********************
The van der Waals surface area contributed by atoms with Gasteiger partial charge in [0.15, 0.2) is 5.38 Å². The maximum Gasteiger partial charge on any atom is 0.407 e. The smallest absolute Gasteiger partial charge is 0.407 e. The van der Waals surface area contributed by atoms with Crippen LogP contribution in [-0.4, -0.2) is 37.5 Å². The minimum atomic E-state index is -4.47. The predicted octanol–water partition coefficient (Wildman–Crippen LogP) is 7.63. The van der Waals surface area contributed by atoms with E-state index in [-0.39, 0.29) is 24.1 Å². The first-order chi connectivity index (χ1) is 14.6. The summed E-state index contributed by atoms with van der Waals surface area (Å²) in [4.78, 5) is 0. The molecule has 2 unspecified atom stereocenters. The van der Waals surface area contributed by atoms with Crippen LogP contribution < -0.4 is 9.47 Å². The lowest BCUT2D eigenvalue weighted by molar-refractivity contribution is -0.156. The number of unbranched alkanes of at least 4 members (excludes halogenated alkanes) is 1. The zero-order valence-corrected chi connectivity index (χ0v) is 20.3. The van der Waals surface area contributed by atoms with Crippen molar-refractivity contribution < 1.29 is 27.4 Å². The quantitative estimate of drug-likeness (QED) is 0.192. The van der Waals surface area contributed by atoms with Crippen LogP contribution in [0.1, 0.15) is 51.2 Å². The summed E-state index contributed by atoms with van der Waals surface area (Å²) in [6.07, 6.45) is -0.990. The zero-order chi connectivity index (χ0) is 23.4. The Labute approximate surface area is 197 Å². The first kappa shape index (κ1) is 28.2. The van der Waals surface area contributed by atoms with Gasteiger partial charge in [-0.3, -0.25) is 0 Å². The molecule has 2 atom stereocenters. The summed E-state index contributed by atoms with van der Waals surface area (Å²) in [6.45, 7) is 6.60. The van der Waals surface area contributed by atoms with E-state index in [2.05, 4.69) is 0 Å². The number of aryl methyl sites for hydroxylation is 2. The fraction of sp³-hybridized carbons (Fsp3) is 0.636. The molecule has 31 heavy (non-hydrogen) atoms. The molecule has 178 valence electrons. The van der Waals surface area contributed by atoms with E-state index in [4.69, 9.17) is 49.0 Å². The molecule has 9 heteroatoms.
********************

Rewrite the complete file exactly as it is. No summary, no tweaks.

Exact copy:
The van der Waals surface area contributed by atoms with Gasteiger partial charge in [0.15, 0.2) is 5.38 Å². The maximum Gasteiger partial charge on any atom is 0.407 e. The smallest absolute Gasteiger partial charge is 0.407 e. The van der Waals surface area contributed by atoms with Crippen LogP contribution in [-0.4, -0.2) is 37.5 Å². The minimum atomic E-state index is -4.47. The predicted octanol–water partition coefficient (Wildman–Crippen LogP) is 7.63. The van der Waals surface area contributed by atoms with E-state index in [-0.39, 0.29) is 24.1 Å². The first-order chi connectivity index (χ1) is 14.6. The summed E-state index contributed by atoms with van der Waals surface area (Å²) in [4.78, 5) is 0. The molecule has 2 unspecified atom stereocenters. The van der Waals surface area contributed by atoms with Crippen LogP contribution < -0.4 is 9.47 Å². The lowest BCUT2D eigenvalue weighted by molar-refractivity contribution is -0.156. The number of unbranched alkanes of at least 4 members (excludes halogenated alkanes) is 1. The zero-order valence-corrected chi connectivity index (χ0v) is 20.3. The van der Waals surface area contributed by atoms with Crippen molar-refractivity contribution < 1.29 is 27.4 Å². The quantitative estimate of drug-likeness (QED) is 0.192. The van der Waals surface area contributed by atoms with Crippen LogP contribution in [0.1, 0.15) is 51.2 Å². The summed E-state index contributed by atoms with van der Waals surface area (Å²) in [6.07, 6.45) is -0.990. The zero-order chi connectivity index (χ0) is 23.4. The Labute approximate surface area is 197 Å². The first kappa shape index (κ1) is 28.2. The van der Waals surface area contributed by atoms with Gasteiger partial charge in [-0.3, -0.25) is 0 Å². The molecule has 2 atom stereocenters. The summed E-state index contributed by atoms with van der Waals surface area (Å²) in [6.45, 7) is 6.60. The van der Waals surface area contributed by atoms with E-state index in [2.05, 4.69) is 0 Å². The number of aryl methyl sites for hydroxylation is 2. The fraction of sp³-hybridized carbons (Fsp3) is 0.636. The molecule has 31 heavy (non-hydrogen) atoms. The molecule has 178 valence electrons. The van der Waals surface area contributed by atoms with E-state index in [4.69, 9.17) is 49.0 Å². The molecule has 9 heteroatoms.